Human schistosomiasis (caused primarily in Africa by Schistosoma mansoni and S. hematobium) is believed to be the most common tropical parasitic disease after malaria, and Nigeria has more people (∼30 million) affected by schistosomiasis than any other country. Microscopic forms of these parasites penetrate the skin of persons who enter contaminated fresh water, where certain snails release many immature parasites after having been infected themselves by larvae that emerge from eggs deposited in the water by urine or feces of previously infected humans. The adult worms reside mostly in veins of the bladder and/or intestines. The females release tens of thousands of spiny eggs that work their way into the intestines or bladder to be excreted with feces or urine. The eggs also damage the bladder, intestines, liver, kidneys, lungs, and other organs, causing bloody urine, bloody diarrhea, heart failure, cirrhosis of the liver, and kidney disease. This debilitating infection can be an occupational hazard for rice farmers and fishermen, but children aged 5–15 years are the ones most heavily infected, because of their exposure to water while playing and swimming. Most public health programs in Africa to control schistosomiasis now involve health education to reduce pollution of water sources by feces and urine of infected humans, as well as annual oral mass treatment of at-risk populations with praziquantel, a highly effective drug that costs US$0.15–$0.20 per treatment. Use of chemicals to kill vector snails may be appropriate in selected circumstances, but this approach is generally too expensive.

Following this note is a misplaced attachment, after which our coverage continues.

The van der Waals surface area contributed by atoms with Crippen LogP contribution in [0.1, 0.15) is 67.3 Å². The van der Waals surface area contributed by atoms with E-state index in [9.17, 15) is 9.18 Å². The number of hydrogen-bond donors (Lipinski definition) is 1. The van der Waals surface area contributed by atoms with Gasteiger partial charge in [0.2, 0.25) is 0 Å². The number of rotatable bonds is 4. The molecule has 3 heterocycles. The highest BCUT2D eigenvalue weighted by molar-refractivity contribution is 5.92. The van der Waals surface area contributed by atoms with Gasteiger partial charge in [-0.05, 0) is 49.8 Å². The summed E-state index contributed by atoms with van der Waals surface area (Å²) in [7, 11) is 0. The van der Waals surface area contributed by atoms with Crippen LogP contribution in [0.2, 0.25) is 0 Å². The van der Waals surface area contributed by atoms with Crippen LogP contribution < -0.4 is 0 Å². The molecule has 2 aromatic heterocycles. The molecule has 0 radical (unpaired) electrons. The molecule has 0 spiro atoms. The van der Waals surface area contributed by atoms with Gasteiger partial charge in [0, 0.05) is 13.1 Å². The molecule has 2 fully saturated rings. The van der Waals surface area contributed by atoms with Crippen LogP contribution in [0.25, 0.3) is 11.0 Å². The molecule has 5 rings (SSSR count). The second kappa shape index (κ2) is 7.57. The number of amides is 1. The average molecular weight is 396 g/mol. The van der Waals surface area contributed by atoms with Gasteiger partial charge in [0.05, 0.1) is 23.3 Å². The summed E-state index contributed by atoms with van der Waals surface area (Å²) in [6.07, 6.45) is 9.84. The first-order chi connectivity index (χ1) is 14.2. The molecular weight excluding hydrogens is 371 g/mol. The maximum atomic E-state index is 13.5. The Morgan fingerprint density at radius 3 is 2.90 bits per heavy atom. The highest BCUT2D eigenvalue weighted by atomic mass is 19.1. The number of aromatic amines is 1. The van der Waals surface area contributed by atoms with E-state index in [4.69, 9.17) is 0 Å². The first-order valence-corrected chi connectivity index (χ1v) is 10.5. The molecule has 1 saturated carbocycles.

The Carter Center is assisting three Nigerian states (Plateau, Nasarawa, and Delta [Fig. 3]) to control urinary schistosomiasis. The center does so by using the grassroots distribution system of health workers and village volunteers established with our assistance earlier for onchocerciasis to also deliver health education and conduct mass drug administration with praziquantel annually in areas affected by both parasites. Since 1999, this program has delivered a cumulative total of 1,079,335 treatments with praziquantel. Studies in a sample of villages in two areas showed a reduction in prevalence of bloody urine (assessed by dipstick) from 47% in 1999 to 8% in 2002, after just 2 years of annual praziquantel treatment.10 The costs of mapping and the purchase of praziquantel are major constraints to expanding schistosomiasis control efforts nationwide in Nigeria.11 Because assessing the prevalence of S. haematobium by using dipsticks to test the urine samples of school-aged children to determine which communities qualify for mass treatment (according to criteria developed by the World Health Organization) is easier and cheaper than the much more tedious and costly collection and microscopic examination of feces to test for S. mansoni infections, programs in these three states focus on urinary schistosomiasis. Carter Center researchers and Nigerian health workers in these programs have shown, however, that about one-half of villages that do not qualify for mass treatment because of urinary schistosomiasis levels would have qualified for treatment if they had also been tested for the intestinal form of the disease.12 The Carter Center is also engaged in other investigations that are exploring the optimal timing to rotate annual mass treatment after a few consecutive treatment years, from treated communities to other previously untreated communities, to extend the benefits of treatment to as many people as possible by using limited funds available to purchase the drug.